That’s one reason I stopped saying “bless you” when Darrell sneezes. I felt vaguely guilty about it, even though I’d noticed he’d already stopped blessing me once in a while. Finally I just asked: “Have you noticed I no longer bless you?” Indeed he had. And you know what? It was a relief!

Here’s why. I’m a serial sneezer. Rarely is it just one. Usually it’s three or four, and I’ve gone up to twenty -- maybe even thirty -- at once. No kidding. It’s a gift.

The last one is the best. It’s as if the others are just warmups. I hadn’t realized what a predicament that posed for Darrell. Does he bless me after the first sneeze? No way. There are almost certainly more. But after how many should he step up? How can he decide? Does he wait for a long enough pause, a high enough decibel? You’ve sneezed. You know how it feels when something happens to thwart one. There’s at least a momentary, “Damn.”

Not saying anything at all keeps Darrell from worrying he’ll mess up the sequence.

What about you? Is there some little source of anxiety you could dispense with?

Why do you what you do?
February 1, 2018

Many years ago a friend stopped by to see the progress on our home renovation. Darrell had just wired stereo speakers in opposite corners of the living room ceiling. I told my pal what a project it had been to make sure they were perfectly lined up.

“Why does it matter?” my friend asked, not taking pains to soften the question.

“Because I have a defect in my brain,” I told her, jumping at the chance to flog myself.

Flogging myself is no longer a hobby, and I’d answer the question differently if someone posed it today. I’d say I have a flair for design, and even small details matter.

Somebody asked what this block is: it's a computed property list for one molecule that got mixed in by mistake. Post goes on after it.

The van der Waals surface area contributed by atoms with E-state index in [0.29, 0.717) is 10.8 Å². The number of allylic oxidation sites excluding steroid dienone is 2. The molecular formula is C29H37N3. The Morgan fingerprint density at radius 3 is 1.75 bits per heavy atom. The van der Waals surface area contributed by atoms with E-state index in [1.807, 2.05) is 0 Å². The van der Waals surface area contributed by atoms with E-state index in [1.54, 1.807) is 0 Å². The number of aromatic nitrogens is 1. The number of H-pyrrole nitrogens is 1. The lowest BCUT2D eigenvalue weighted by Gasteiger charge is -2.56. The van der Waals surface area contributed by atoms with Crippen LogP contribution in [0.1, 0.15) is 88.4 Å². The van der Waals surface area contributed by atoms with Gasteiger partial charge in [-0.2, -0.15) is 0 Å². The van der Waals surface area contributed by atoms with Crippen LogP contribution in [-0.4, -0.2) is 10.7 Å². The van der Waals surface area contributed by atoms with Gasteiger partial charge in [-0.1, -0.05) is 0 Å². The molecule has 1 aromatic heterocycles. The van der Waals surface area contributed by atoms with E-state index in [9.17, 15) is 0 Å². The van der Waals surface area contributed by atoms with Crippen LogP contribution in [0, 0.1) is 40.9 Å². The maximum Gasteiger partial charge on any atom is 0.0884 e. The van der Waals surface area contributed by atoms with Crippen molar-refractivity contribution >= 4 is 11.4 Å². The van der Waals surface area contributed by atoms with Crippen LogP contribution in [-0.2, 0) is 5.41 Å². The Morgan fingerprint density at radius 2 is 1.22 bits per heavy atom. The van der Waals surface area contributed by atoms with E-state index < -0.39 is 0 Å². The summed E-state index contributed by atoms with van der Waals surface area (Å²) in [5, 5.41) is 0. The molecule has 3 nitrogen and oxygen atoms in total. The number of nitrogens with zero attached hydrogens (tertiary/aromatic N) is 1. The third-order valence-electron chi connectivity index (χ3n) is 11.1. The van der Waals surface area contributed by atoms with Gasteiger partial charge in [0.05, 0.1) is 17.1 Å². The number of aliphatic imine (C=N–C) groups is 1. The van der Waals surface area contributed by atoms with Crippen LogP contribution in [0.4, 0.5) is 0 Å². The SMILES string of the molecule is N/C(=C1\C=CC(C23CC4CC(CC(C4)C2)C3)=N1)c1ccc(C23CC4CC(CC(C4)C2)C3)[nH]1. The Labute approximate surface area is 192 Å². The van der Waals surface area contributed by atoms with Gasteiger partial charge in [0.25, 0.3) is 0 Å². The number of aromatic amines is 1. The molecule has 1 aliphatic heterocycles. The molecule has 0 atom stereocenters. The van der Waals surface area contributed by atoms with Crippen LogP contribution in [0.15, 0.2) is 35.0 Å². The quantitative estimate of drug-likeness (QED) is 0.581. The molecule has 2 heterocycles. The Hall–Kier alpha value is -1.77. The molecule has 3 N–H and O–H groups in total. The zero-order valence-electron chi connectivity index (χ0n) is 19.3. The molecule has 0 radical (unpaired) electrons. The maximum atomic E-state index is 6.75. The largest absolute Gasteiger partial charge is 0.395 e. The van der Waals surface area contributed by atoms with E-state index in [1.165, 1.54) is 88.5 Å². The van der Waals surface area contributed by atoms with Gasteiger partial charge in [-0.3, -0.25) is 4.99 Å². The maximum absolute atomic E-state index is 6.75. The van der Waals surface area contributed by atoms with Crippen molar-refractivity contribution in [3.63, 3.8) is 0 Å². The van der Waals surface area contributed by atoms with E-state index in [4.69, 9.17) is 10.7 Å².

Right? Everyone’s picky about something. Sometimes many things. I generally gravitate toward people who are fussy about getting things right. Pilots, dermatologists, mechanics. Some work is life or death. Even when it isn’t, there’s a lot to be said for fine craftsmanship.

UnacknowledgedMaybe I should be embarrassed to admit this, but until recently I equated “UFO” and “ET” with “crazy.” Everything changed when I interviewed Dr. Steven Greer, founder of The Disclosure Project. Two days later I watched his film, Unacknowledged, which was the number one documentary on iTunes in 2017.

It was quite the one-two punch of, “Much of what I thought I knew is…wrong.”

Have you seen it? I’d love to hear what you think.

JorshYou learn a lot when you marry someone named Darrell. Namely (so to speak) that correct spelling doesn’t seem to be a project for people. They use the standard Daryl, of course -- and it goes downward (sideways?) from there.

Which reminds me of checking, double-checking, and triple-checking the manuscript for my first book so carefully I thought I’d never recover. It was exhausting. There couldn’t be anything left to verify. Could there? Oh, wait. Some guy named Dennis. Surely it was “Dennis,” right? Wrong. “Denis.”

Yes, I caught it in time. No, I never trusted my assumptions on anything from that point forward. Yes, it’s a hassle to forever be checking the spelling of even so-called common names. Yes, it’s worth it.

There’s nothing sweeter, as the saying goes, than the sound of one’s own name. It makes me wonder if there’s anything more distracting than not spelling it correctly.